My friend Kristee Bates tells readers what she’s been doing lately restoring Maplecroft. She shares some of her discoveries and plans. I’ve persuaded her to do short videos of each renovation project in each area of the house to document its progress. She’s been sending these to me to string together for a DVD. I felt it was important to have a video record of what was being done. And so much more is being discovered and worked on than what is conveyed in the article.
The bottom half of the page above, i.e., “Borden expert not a fan of series spin” is my interview with the same reporter on Episode 6 of The Lizzie Borden Chronicles. (I thought it was kinda cool our interviews appeared the same day on the same page.)
With regards to “Maplecroft” becoming a B&B, it’s important to keep in mind the primary differences from 92 Second Street with regards to the “Lizzie Borden” connection. The Lizzie Borden Bed & Breakfast Museum was built in 1845 in the Greek Revival architectural design. Lizzie moved in when she was 12 years old and lived there until she was 33. She had only lived in 3 houses in her entire lifetime: 1) The Ferry Street “homestead” where she was born, where her sister was born and where her father was born; 2) 92 Second Street; and 3) 306 French Street.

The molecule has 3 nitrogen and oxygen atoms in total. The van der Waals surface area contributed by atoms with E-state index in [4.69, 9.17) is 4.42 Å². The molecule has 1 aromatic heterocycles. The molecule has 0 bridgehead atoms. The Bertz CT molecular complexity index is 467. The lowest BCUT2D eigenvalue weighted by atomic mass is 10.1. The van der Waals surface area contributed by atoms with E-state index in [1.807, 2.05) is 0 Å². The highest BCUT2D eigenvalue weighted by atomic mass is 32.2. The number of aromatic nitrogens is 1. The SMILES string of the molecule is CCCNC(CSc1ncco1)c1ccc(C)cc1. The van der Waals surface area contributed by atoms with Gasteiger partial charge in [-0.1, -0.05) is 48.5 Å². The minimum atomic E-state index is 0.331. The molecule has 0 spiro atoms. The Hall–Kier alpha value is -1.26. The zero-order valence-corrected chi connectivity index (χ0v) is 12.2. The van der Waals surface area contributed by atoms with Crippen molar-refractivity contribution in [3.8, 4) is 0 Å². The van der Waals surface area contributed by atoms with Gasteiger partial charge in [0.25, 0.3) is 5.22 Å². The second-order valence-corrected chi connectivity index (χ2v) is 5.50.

The house on French Street she subsequently named “Maplecroft”, was built in 1891-92 and Lizzie moved in when she was 33 and lived there for 33 years – the entire second half of her life. While 92 Second Street is notorious for the events of August 4, 1892 – a singular date in time – the French Street home is only notorious because Lizzie lived and died there.
When the Second Street house was being renovated to operate as a B&B, Martha McGinn and Ron Evans took great pains to be as precise as possible in restoring furniture and fixtures to be as accurate to that “date in history” as possible. Kristee Bates has no such restrictions other than keeping “Maplecroft’s” interior true to the Victorian and Edwardian age. She has the freedom to mix periods as she wishes.
The photographs below are most all that are known taken of the interior of Maplecroft to date. They include photos recently appearing in the Fall River Herald News, photos taken by me on separate occasions inside the home, and photos taken by Shelley Dziedzik on separate occasions while inside the home. Robert Dube’, former owner of more than 30 years, rarely allowed photos to be taken inside even when he operated it as a B&B for a short period. I know Kristee has allowed several neighbors into the home since she began her restorative labor of love, but has restricted the taking of photos..
Back stairs for servants. Carpet has been removed.
The stained glass features of the house are lovely.
NOTE: If you’re on Facebook, check out my Lizzie Andrew Borden Chat Page.